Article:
Ethanol Subsidies Expire; Mandate Continues

by Brian McGraw on January 1, 2012

in Blog

From the 12/30/2011 Cooler Heads Digest:

This week the EPA finalized the 2012 biofuel volume mandates under the Renewable Fuel Standard, as established by the Energy Independence and Security Act of 2007. The controversial cellulosic “mandate” is currently set at 8.65 million gallons, down from an initial “requirement” of 500 million gallons as set by the EISA. In previous years, the EPA has held cellulosic requirements at levels greater than zero gallons, despite it being commercially unavailable. As a result, refiners have been required to purchase cellulosic “credits” from the EPA in lieu of purchasing the (nonexistent) cellulosic ethanol. Refiners expect to spend roughly $8 million complying with this bogus program in 2012 unless cellulosic ethanol finally materializes.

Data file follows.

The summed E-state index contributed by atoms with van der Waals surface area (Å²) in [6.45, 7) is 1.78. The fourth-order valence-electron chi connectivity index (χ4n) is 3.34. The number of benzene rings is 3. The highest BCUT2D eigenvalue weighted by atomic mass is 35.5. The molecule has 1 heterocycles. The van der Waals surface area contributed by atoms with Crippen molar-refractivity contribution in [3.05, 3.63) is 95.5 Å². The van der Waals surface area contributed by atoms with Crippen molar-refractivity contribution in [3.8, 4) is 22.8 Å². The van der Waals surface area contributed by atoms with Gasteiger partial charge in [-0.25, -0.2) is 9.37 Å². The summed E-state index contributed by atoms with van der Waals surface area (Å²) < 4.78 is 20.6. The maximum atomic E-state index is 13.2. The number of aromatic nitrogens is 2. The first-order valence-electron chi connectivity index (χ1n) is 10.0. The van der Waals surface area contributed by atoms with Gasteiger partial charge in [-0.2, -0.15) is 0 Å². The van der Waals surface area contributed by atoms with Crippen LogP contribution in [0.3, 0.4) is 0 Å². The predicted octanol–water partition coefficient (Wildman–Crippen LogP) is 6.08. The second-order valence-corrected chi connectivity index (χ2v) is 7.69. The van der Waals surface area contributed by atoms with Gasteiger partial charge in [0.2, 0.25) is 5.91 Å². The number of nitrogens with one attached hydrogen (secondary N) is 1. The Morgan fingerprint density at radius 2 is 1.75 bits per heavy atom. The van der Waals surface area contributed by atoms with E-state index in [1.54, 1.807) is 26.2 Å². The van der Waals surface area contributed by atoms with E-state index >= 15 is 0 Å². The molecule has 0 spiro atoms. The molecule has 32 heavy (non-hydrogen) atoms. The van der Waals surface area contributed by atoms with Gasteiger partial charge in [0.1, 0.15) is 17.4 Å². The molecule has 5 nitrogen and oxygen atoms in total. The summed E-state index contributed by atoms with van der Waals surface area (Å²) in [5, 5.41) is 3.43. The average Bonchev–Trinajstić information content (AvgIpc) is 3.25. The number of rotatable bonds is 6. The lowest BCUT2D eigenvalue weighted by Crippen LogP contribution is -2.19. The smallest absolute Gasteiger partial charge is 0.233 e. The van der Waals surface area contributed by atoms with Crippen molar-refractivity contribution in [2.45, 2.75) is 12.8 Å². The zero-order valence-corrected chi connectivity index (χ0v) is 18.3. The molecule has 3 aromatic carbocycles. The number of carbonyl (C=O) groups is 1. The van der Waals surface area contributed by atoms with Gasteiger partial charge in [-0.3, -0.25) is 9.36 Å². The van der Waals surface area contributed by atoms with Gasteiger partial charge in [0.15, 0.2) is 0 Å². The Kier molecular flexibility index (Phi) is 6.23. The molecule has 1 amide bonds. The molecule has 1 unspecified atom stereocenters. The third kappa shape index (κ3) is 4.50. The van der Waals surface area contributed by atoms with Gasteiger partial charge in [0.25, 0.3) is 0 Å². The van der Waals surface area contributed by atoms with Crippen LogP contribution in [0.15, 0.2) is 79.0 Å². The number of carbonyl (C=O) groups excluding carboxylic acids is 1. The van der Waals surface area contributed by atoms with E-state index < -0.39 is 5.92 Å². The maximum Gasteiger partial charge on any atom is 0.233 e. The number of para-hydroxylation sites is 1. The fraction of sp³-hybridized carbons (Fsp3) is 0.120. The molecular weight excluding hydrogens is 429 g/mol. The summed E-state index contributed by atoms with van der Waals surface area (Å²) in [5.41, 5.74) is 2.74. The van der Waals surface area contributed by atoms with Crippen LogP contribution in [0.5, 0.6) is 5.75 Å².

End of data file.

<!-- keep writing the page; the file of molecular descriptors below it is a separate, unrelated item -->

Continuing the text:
In related ethanol news, this week also marks the end of the ethanol tax credit (VEETC) and the corresponding tariff on ethanol imports. As the Wall Street Journal noted today: “Congress created ethanol subsidies in 1978, expanded them in a 1980 bill, and then rinsed and repeated in 1982, 1984, 1988, 1990, 1992, 1998, 2004, 2005 and 2007.” The more damaging mandate, the Renewable Fuel Standard, remains in effect.

The RFS will require oil refiners to blend 15.2 billion gallons of biofuels into our fuel supply this year, and will increase to 36 billion gallons by 2022. How this will be possible remains to be seen, as consumers have shown little interest in purchasing vehicles that run primarily on ethanol, and there are a number of difficulties in requiring that non-modified cars run on gasoline containing much more than 10-15 percent ethanol.


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